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Sunday, 22 October 2017

On resolutions, gorging and having one's lunch

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The Christian festival of the Epiphany does not occur until next Sunday but I had my own epiphany this morning and it happened while I was standing on the bathroom scales contemplating the problem of excess body weight acquired during the festive season. The answer is to eat more. How did I arrive at this unusual conclusion? Simple…

Anthony Peters, SwissInvest Strategist

The invention of the iPad has transformed my life in that I can now quite easily watch the TV news while in the bathroom shaving my chin and brushing my teeth. This morning I once again heard one of those clever American economists reassuring us that austerity doesn’t work – as proven by Spain and Greece – and that all must be done to sustain the nascent signs of economic growth in the US.

Briefly looking straight past the deficit and focusing on the eye-watering increase in the Federal debt mountain, I wondered whether instead of going on a diet, I too should just keep on eating?

Passing debt from the private sector to the public sector hasn’t made it go away, it just means that it is now also owned by those who had previously not incurred any.

Left, right and centre we are being bombarded with reminders of the threats to overall health caused by obesity and with endless warnings of the strains excess fat places on the heart, the liver, the kidneys, the spleen and all organs in between. And yet, these leading economists and writers can look at an economy which spent years gorging itself on unsustainable and unaffordable plates full of entitlements, consumption and credit and conclude that the best thing we can do is to find out how we can generally keep the feast going.

I do have to agree with Dennis Gartman that both corporate and domestic balance sheets are in the best shape that they have been in for decades but we know that the slowdown in both demand and output which this deleveraging should have brought with it was limited by an increase in public sector expenditure by way of a socialisation of debt. Passing debt from the private sector to the public sector hasn’t made it go away, it just means that it is now also owned by those who had previously not incurred any.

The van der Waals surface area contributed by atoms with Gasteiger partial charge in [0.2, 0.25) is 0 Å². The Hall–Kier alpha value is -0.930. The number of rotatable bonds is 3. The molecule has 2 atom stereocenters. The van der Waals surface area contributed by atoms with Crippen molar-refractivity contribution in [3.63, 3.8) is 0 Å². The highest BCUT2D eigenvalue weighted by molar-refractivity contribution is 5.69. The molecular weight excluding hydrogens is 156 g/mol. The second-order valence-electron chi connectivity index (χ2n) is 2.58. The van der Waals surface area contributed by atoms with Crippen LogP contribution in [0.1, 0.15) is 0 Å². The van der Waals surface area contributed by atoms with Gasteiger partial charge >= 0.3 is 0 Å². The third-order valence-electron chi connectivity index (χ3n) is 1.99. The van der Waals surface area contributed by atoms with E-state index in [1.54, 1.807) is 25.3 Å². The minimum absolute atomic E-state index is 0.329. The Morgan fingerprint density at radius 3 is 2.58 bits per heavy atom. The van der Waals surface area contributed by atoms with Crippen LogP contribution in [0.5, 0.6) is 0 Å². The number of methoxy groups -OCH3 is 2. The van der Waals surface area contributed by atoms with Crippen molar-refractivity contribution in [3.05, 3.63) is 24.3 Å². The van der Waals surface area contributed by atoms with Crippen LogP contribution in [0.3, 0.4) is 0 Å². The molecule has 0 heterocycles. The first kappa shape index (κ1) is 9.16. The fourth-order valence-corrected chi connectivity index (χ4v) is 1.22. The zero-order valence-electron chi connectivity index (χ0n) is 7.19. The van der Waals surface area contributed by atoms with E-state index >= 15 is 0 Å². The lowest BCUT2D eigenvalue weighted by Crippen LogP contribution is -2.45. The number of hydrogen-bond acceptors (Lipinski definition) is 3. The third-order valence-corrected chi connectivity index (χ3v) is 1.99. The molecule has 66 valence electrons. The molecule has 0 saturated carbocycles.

We’re all in this together

In the same way in which modern road traffic has made all of us occasional law breakers and thus, strictly speaking, part of the criminal class, so the socialisation of debt has transformed even the most cautious managers of domestic finances and net savers into debtors too. According to the famous US Debt Clock, the per capita share of the national debt is $52,136 and the share per tax payer is $145,638. The question which interests me is whether aggregate public and private sector indebtedness has shifted up, down or remained unchanged in both current dollar and in proportion to GDP terms since the crisis began. Does anyone have the answer please?

So, yesterday, while the spotty nosed equity geeks were busily buying the living daylights out of anything listed on any exchange anywhere in the world, the more pensive, the IMF and the principal ratings agencies included, were wondering what the legislation which Congress had passed actually brought to the party and the consensus view appears to have been “not a lot”. Today, the 113th Congress assumes legislative power – the vote yesterday was effected by the outgoing lame duck 112th Congress – and this one seems to be even more ideologically polarised than the previous one was.

By this morning it has already become common currency that the next “cliff” is going to be the Federal debt ceiling. Treasury has let it be known that it can bat on for several more months – I think March 29th is the cut off date – but the horse trading will again continue until the very last minute.

But is this as unhealthy as it all appears to be? I believe not, for the debate as to the whichness of the why is being carried out loudly and in public. The ideological clash between the “sustain at all cost” and the “shrink to fit” lobbies is out there for all to hear and to take part in. Compare that with the underhanded way in which core ideological discussion is being kept under wraps in many parts of Europe where even centre right governments such as the ones here in the UK or in Germany who would never dare to thump their fist on the table and declare that we simply cannot afford what we never really could afford and that everything, and I mean everything, which the government spends money on needs to be totally rethought.

Had corporate directors played as hard and fast with their shareholders money as our elected representatives in general and our governments in particular had during the pre-crisis years, then they would now be banged up for fraud and grand larceny. Instead, the clapped out finance ministers get put out to grass on fat, inflation-proofed pensions, offered cushy jobs in international agencies and write books justifying their near criminal activities.

Meanwhile, Joe, Hans, Jean, Giovanni and Juan Sixpack are being groomed for a rise in taxation, a cut in benefits and a reduction in services while being assured by the suits in the capital that things are getting better all the time.

Yes, my epiphany tells me that dieting doesn’t work and that eating more is the only way out.

Anyone free for lunch?

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